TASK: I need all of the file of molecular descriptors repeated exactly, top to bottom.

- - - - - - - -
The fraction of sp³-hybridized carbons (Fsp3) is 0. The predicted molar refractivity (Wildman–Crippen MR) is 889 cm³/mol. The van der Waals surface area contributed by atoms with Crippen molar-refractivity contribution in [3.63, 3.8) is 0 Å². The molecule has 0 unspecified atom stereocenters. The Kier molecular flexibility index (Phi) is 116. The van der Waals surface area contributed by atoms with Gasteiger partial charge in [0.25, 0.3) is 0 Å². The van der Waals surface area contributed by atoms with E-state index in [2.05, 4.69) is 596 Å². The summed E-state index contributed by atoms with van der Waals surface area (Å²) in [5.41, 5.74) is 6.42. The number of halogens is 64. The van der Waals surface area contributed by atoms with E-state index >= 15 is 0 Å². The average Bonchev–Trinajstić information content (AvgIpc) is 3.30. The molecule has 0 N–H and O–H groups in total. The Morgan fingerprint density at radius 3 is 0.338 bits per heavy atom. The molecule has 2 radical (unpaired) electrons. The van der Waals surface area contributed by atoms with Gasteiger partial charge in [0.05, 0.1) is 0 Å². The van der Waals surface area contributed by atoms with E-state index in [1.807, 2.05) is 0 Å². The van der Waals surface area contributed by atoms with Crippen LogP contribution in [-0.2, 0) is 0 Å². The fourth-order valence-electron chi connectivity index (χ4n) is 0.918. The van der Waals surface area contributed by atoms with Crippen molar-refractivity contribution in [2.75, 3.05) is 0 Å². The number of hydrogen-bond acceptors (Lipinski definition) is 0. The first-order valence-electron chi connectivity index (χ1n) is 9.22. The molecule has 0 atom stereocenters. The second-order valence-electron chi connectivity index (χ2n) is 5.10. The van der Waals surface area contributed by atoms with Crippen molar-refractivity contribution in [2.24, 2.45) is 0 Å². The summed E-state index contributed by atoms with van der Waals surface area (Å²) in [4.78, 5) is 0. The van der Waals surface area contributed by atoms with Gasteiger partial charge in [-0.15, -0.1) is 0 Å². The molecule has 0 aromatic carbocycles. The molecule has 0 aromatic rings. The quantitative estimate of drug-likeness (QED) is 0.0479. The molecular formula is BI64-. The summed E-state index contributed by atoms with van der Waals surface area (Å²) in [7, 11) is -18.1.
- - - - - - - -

The fraction of sp³-hybridized carbons (Fsp3) is 0. The predicted molar refractivity (Wildman–Crippen MR) is 889 cm³/mol. The van der Waals surface area contributed by atoms with Crippen molar-refractivity contribution in [3.63, 3.8) is 0 Å². The molecule has 0 unspecified atom stereocenters. The Kier molecular flexibility index (Phi) is 116. The van der Waals surface area contributed by atoms with Gasteiger partial charge in [0.25, 0.3) is 0 Å². The van der Waals surface area contributed by atoms with E-state index in [2.05, 4.69) is 596 Å². The summed E-state index contributed by atoms with van der Waals surface area (Å²) in [5.41, 5.74) is 6.42. The number of halogens is 64. The van der Waals surface area contributed by atoms with E-state index >= 15 is 0 Å². The average Bonchev–Trinajstić information content (AvgIpc) is 3.30. The molecule has 0 N–H and O–H groups in total. The Morgan fingerprint density at radius 3 is 0.338 bits per heavy atom. The molecule has 2 radical (unpaired) electrons. The van der Waals surface area contributed by atoms with Gasteiger partial charge in [0.05, 0.1) is 0 Å². The van der Waals surface area contributed by atoms with E-state index in [1.807, 2.05) is 0 Å². The van der Waals surface area contributed by atoms with Crippen LogP contribution in [-0.2, 0) is 0 Å². The fourth-order valence-electron chi connectivity index (χ4n) is 0.918. The van der Waals surface area contributed by atoms with Crippen molar-refractivity contribution in [2.75, 3.05) is 0 Å². The number of hydrogen-bond acceptors (Lipinski definition) is 0. The first-order valence-electron chi connectivity index (χ1n) is 9.22. The molecule has 0 atom stereocenters. The second-order valence-electron chi connectivity index (χ2n) is 5.10. The van der Waals surface area contributed by atoms with Crippen molar-refractivity contribution in [2.24, 2.45) is 0 Å². The summed E-state index contributed by atoms with van der Waals surface area (Å²) in [4.78, 5) is 0. The van der Waals surface area contributed by atoms with Gasteiger partial charge in [-0.15, -0.1) is 0 Å². The molecule has 0 aromatic carbocycles. The molecule has 0 aromatic rings. The quantitative estimate of drug-likeness (QED) is 0.0479. The molecular formula is BI64-. The summed E-state index contributed by atoms with van der Waals surface area (Å²) in [7, 11) is -18.1.